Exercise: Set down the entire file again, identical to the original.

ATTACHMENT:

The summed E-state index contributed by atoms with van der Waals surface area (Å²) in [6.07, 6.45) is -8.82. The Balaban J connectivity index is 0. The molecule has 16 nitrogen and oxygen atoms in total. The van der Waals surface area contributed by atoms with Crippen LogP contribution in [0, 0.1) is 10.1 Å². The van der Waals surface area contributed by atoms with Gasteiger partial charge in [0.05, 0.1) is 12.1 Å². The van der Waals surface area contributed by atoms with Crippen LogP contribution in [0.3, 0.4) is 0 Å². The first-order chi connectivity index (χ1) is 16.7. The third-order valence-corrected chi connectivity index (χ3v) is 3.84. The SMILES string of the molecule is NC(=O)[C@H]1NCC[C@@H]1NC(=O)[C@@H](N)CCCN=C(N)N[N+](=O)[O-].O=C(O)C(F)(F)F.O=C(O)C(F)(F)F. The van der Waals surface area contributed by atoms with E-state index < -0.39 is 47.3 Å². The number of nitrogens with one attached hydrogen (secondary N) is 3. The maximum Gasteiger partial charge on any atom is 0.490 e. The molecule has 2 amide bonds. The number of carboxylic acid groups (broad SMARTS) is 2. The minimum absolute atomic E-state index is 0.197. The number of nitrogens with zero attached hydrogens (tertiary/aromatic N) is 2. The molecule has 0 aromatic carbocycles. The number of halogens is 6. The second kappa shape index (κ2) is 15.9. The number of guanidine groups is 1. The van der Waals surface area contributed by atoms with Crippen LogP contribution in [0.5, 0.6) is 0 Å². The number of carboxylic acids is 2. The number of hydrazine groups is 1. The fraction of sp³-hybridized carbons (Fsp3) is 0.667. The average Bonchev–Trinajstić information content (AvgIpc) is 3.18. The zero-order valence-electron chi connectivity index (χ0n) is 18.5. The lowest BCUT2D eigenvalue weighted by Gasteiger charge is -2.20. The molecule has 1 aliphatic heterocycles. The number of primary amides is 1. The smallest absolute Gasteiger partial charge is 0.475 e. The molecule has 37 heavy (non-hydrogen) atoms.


The summed E-state index contributed by atoms with van der Waals surface area (Å²) in [6.07, 6.45) is -8.82. The Balaban J connectivity index is 0. The molecule has 16 nitrogen and oxygen atoms in total. The van der Waals surface area contributed by atoms with Crippen LogP contribution in [0, 0.1) is 10.1 Å². The van der Waals surface area contributed by atoms with Gasteiger partial charge in [0.05, 0.1) is 12.1 Å². The van der Waals surface area contributed by atoms with Crippen LogP contribution in [0.3, 0.4) is 0 Å². The first-order chi connectivity index (χ1) is 16.7. The third-order valence-corrected chi connectivity index (χ3v) is 3.84. The SMILES string of the molecule is NC(=O)[C@H]1NCC[C@@H]1NC(=O)[C@@H](N)CCCN=C(N)N[N+](=O)[O-].O=C(O)C(F)(F)F.O=C(O)C(F)(F)F. The van der Waals surface area contributed by atoms with E-state index < -0.39 is 47.3 Å². The number of nitrogens with one attached hydrogen (secondary N) is 3. The maximum Gasteiger partial charge on any atom is 0.490 e. The molecule has 2 amide bonds. The number of carboxylic acid groups (broad SMARTS) is 2. The minimum absolute atomic E-state index is 0.197. The number of nitrogens with zero attached hydrogens (tertiary/aromatic N) is 2. The molecule has 0 aromatic carbocycles. The number of halogens is 6. The second kappa shape index (κ2) is 15.9. The number of guanidine groups is 1. The van der Waals surface area contributed by atoms with Crippen LogP contribution in [0.5, 0.6) is 0 Å². The number of carboxylic acids is 2. The number of hydrazine groups is 1. The fraction of sp³-hybridized carbons (Fsp3) is 0.667. The average Bonchev–Trinajstić information content (AvgIpc) is 3.18. The zero-order valence-electron chi connectivity index (χ0n) is 18.5. The lowest BCUT2D eigenvalue weighted by Gasteiger charge is -2.20. The molecule has 1 aliphatic heterocycles. The number of primary amides is 1. The smallest absolute Gasteiger partial charge is 0.475 e. The molecule has 37 heavy (non-hydrogen) atoms.